Official IRS Tax Brackets 2011 (IRS Tax Rates)

Official 2011 Federal Income Tax Brackets

In case you missed it, the IRS released the official 2011 tax brackets late last month. This information is usually available a bit earlier but, as you’re likely aware, there was a ton of drama surrounding the Bush-era tax cuts that didn’t end up getting sorted out until early December.

Here’s a quick rundown of how things will look.

IRS Tax Brackets 2011

Tax Bracket Married Filing Jointly Single
10% Bracket $0 – $17, 000 $0 – $8, 500
15% Bracket $17, 001 – $69, 000 $8, 501 – $34, 500
25% Bracket $69, 001 – $139, 350 $34, 501 – $83, 600
28% Bracket $139, 351 – $212, 300 $83, 601 – $174, 400
33% Bracket $212, 301 – $379, 150 $174, 401 – $379, 150
35% Bracket Over $379, 150 Over $379, 150

If you compare these to the 2010 tax brackets, you’ll see that the overall rate structure is indeed the same, though the cutoffs have been adjusted slightly upward.

If you’re unsure of how to use this info to figure your taxes, check out my earlier post on how tax brackets work. And remember, moving to a higher tax bracket will not reduce your take home pay.

As always, if you’re interested in minimizing your income taxes, you should be aware (and take advantage) of the most common income tax deductions as well as the most commonly missed tax deductions. You should also consider tax efficiency when investing, and take advantage of perks at work like a flexible spending account or health savings account.

For more details, feel free to check out IRS Revenue Procedure 2011-12.

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15 Responses to “Official IRS Tax Brackets 2011 (IRS Tax Rates)”

  1. Anonymous

    To BG, Bob Mack, & Cissy–I read what you all had to say & wonder where your collective heads have been these past years! None of you have noticed, but the rich are stealing us blind! NOT just by getting the tax laws changed in their favor–but by allowing corporations to get favorable regulations & rules passed that also allow THEM to steal us blind! Bush cut taxes for the rich while beginning 2 wars & thereby ran up the deficit on purpose–which is another way–to steal us blind. The sub-prime housing crisis was yet another plan to steal us blind by the rich; wealth was transferred from the masses to the elite. What was the 2008 financial meltdown? Yes! The TARP funds were a transfer of wealth from the taxpayers to the elite bankers–it was a planned heist, probably the greatest heist in the history of mankind. If none of that registers with you people–all the cutbacks & lack of jobs caused by the rich stealing us blind–if you don’t want to fight back & force the govt to pass laws to stop the rich & the corporations from STEALING US BLIND–then I don’t know what to say.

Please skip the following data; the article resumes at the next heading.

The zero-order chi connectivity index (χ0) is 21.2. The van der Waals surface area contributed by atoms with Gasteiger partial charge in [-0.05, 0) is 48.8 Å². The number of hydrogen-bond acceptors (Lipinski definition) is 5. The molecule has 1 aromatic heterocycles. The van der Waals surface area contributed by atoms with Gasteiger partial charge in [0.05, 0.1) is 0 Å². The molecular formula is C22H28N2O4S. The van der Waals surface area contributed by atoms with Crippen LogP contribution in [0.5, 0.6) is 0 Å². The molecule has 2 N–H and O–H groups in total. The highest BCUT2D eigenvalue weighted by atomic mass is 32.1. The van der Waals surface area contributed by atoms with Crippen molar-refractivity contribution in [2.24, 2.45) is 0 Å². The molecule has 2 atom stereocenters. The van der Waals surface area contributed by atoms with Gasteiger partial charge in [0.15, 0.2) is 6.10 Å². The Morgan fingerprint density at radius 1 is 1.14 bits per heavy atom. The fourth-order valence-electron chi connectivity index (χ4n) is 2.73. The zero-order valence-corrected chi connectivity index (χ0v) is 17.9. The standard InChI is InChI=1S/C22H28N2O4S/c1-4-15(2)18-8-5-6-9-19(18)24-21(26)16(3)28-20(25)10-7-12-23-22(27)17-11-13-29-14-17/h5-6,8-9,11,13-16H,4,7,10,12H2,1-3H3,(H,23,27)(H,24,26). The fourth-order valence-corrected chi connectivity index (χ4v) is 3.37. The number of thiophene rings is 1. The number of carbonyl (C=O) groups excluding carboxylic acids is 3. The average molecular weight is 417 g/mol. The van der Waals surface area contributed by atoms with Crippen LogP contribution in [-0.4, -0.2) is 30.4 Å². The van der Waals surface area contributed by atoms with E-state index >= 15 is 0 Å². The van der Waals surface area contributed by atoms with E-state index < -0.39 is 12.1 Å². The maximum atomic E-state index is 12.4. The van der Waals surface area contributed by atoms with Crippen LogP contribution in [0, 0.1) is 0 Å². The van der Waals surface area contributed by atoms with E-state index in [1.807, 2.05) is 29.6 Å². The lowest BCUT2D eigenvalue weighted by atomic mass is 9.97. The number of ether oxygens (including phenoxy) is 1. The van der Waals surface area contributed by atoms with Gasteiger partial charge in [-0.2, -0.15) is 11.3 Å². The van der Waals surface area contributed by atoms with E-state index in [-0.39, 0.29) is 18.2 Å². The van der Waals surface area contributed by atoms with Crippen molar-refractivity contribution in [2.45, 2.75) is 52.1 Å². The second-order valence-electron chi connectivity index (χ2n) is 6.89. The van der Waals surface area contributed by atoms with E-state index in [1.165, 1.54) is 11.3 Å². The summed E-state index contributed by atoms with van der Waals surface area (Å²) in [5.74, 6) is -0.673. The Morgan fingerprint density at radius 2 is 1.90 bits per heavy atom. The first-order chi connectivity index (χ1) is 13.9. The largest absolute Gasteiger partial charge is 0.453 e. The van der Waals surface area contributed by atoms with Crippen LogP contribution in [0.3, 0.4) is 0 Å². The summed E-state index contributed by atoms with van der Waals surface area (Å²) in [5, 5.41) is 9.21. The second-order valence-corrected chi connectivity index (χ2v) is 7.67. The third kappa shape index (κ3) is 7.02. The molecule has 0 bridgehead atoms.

2. Anonymous

    You are so right Bob Mack,
    It boils down to coveting. I’m sick of the attacks on the ‘rich’, which ONLY means one thing ‘you have more than me’! What is it to me if someone inherits money, strikes it rich or if they create a big business and earn it? It’s THEIR money! My tax bracket is 25% on yearly joint earnings of 26,000! Go figure! I guess we are the ‘rich’! No, we just have virtually no deductions and don’t fit into any special bracket. I created my own job and pay more into Social Security than I will ever get back. The tax law is not equal or fair.
    I’m for a flat percentage tax and everyone paying their own percentage of earnings, esp. the politicians. No one should get special breaks except those that give charitibly. After all we all use the same infrastructure. Government handouts should done away with so the needy depend on personal charity, then recipients would be known to actually need it and if they smoke or drink it they will get cut off. I know so many deadbeats that simply won’t work and they squack the loudest about the ‘rich’ (like me) and gov. handouts. Yes, shut up and pay your share! Quit looking across the fence and take care of your own finances and family.

  3. Anonymous

    “T” is right on. Most people bitch about how much tax they pay but U.S. Taxes are actually very low compared to most developed nations.
    If you worked hard enough to make two or three hundred thousand imagine the bitching we would hear when you had to pay 1/3 of that or even more in taxes to an incompetent government that has squandered trillions and destroyed our economic future. And no it is not only Republicans or only Democrats, it is all the idiots in Washington, and they need to go. The U.S. Income Tax is graduated, that means the more you earn the more tax you pay. Just shut up and pay your small share.

  4. Anonymous

    BG –
    Low income people SHOULD pay more in taxes. WHY you might ask? Because they don’t pay ANY right now. All people use roads, fire and police, education, etc. and EVERYONE should pay. I’m not saying they should pay a ton, but they should pay something.